Via del Corso, Rome
This shop is located between Carpisa and David Hamilton near Sisley on Via Del Corso in Rome, Italy. I walked into the store about 4:30 pm and basically left at 7 pm or so when the shop was closing and their so-called manager chased me out of the shop although I was sitting on a bench in the shop for 2 plus hours waiting for service but nobody served me. I had picked out 3 or 4 pairs of shoes and asked for the other sides to be brought over so I could try the comfort level of the shoes but the staff were very unaccommodating and rude and unhelpful save for this one girl with straight long hair in glasses.
The so-called manager came over and pointed at me whilst I was sitting on the bench waiting for service and said very sternly that I was not allowed to try so many pairs of shoes. 3 or 4 pairs is so many? The customers sitting on the same bench next to me had tried on more pairs of shoes than me. This is a shoe store, if I can't try the shoes, how can I buy them?
Eventually, they said that the shop was closing but there was a couple who strolled in and proceeded to try many pairs of shoes although the shop was supposedly closing and they had tried to chase me out after leaving me waiting for 2 plus hours without trying to serve me at all. I then asked this one girl with straight long hair and in glasses for a certain pair of shoes to buy, the so-called manager of the shop went to this girl and took away the box that I was about to pay for and brought it back to the store room without even telling me. She basically treated me as invisible. I was so indignant at the service that I told the so-called manager that I was going to take a photo of her and write a complaint to her headquarters. She then gave me a very smug smile when I took her photo.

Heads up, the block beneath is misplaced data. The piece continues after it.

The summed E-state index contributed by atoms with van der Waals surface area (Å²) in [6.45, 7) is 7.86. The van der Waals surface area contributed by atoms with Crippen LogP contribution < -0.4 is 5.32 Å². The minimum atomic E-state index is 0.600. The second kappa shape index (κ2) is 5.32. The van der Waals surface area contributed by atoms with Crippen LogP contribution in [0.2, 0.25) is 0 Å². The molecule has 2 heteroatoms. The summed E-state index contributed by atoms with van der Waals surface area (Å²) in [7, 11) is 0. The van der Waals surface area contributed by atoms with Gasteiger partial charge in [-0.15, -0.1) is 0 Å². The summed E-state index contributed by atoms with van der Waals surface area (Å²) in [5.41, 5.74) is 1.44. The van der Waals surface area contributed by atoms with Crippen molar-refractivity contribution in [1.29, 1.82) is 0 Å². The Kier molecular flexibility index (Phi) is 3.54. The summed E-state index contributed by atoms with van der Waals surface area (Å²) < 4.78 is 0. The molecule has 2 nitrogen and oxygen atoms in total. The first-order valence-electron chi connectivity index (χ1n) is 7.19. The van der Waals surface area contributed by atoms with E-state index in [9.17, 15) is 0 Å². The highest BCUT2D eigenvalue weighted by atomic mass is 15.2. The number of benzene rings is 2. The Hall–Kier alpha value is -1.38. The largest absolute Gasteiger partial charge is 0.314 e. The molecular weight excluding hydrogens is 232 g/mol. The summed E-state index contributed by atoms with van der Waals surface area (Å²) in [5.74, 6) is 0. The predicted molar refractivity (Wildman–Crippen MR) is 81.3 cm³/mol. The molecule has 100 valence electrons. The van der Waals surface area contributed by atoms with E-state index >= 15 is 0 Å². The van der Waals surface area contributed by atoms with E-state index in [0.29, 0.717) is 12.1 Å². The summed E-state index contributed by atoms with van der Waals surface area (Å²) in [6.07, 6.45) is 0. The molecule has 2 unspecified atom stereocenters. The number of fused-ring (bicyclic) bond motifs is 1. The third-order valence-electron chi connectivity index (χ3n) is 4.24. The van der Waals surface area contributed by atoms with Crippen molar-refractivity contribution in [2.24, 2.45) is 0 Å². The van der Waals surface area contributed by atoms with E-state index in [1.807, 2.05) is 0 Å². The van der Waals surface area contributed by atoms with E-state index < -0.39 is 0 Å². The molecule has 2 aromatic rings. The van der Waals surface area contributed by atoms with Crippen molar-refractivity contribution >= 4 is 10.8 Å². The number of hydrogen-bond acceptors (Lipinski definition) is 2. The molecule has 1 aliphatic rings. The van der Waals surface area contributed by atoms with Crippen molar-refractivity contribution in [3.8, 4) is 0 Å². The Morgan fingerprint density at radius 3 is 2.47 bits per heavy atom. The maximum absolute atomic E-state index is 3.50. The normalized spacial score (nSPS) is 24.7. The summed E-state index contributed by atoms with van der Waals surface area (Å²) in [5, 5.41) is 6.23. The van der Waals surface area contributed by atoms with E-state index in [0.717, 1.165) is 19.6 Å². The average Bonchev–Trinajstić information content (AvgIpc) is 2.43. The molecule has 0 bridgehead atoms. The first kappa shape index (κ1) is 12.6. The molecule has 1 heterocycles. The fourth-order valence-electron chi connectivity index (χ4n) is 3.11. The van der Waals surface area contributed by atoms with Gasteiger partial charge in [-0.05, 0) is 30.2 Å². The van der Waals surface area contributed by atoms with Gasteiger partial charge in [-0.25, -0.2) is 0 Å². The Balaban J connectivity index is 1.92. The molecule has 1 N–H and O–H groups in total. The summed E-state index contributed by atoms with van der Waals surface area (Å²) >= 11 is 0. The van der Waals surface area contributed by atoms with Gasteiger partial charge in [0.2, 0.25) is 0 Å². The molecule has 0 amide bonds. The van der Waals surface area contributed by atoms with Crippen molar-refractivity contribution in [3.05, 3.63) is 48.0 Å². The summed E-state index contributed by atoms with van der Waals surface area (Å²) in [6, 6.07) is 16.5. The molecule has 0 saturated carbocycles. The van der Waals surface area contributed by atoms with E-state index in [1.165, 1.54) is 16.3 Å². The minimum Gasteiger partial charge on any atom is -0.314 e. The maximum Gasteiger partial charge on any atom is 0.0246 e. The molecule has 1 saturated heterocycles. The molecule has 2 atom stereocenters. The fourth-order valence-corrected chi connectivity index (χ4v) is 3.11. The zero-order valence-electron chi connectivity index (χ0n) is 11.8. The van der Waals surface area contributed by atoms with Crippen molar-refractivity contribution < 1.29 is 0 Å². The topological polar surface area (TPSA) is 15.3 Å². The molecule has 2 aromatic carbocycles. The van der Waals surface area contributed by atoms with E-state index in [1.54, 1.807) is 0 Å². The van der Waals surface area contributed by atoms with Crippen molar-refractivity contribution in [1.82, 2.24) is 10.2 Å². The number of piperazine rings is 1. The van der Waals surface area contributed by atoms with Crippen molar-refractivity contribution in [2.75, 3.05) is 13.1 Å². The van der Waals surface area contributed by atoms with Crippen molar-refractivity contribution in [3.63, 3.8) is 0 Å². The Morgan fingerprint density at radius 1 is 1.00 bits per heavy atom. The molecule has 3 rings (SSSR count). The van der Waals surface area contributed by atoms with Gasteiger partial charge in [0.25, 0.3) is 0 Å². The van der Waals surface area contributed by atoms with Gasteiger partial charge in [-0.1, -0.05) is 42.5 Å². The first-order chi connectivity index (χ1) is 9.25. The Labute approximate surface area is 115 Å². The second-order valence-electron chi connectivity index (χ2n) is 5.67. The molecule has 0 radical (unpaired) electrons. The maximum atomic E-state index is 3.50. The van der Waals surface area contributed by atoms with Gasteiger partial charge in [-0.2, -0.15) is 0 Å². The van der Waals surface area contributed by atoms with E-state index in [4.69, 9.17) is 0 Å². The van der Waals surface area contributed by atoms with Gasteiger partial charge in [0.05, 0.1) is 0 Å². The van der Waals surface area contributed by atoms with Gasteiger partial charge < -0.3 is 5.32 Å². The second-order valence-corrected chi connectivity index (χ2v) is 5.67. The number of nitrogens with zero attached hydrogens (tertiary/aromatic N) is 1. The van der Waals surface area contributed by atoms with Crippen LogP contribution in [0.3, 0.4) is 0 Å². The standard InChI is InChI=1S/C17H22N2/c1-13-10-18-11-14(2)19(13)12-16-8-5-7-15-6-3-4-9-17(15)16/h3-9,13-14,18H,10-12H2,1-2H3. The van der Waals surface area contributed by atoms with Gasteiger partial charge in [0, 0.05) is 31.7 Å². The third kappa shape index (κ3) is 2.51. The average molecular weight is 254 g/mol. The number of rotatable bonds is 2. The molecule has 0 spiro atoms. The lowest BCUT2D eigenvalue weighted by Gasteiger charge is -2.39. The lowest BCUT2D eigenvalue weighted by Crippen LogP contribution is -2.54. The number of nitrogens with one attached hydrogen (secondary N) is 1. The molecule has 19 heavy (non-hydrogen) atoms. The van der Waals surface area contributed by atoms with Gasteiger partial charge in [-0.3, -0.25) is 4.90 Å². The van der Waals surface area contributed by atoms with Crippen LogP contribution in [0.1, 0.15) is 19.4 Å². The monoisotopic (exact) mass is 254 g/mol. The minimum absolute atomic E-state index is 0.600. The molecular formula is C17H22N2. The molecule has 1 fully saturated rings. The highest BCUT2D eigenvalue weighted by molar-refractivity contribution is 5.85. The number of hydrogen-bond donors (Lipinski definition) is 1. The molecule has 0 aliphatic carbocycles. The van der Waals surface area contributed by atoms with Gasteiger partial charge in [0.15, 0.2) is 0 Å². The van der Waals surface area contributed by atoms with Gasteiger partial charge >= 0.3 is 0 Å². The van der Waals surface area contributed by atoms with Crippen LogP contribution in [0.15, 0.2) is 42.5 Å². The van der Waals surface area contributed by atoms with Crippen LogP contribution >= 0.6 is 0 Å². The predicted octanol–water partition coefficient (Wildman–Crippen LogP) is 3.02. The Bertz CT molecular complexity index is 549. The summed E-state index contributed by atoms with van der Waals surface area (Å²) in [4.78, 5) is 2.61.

I am appalled at the level of service that a manager of a shoe shop could provide. She was nothing but rude and uncouth and mean throughout. Also, she raised her voice to shout at me in the end saying that the reason why I could not buy my pair of shoes was because I tried too many pairs to begin with. I mean, seriously?
Ps. I bought the pair of shoes I wanted from the store online at cheaper than what they were selling it for. I wouldn't have minded paying a little bit more because shopping should be an experience, but with service like that, I wouldn't be surprised if this shop turns away revenue from tourists because of the bad attitude of their so-called manager.
This shop stocks shoes from Windsor Smith, Steve Madden and other international brands. They're a stockist and do not carry any labels of their own.
What to buy: Please do not buy anything from this shop.
What to pay: Shoes here are 2 times the price of the same that you can purchase online.
Via del Corso is one of the main streets of Rome and my favourite shopping spot. Here you can find the big international stores, like Zara, Nike and Adidas, the big Italian stores, such as Feltrinelli (the equivalent of Fnac, where you can find Italian books and music), Carpisa (bags) and Havana (affordable women clothes) and some other smaller shops with great bargains (and, sure, also some shops where I do not even dare to enter - my wallet and my boyfriend forbidden me!).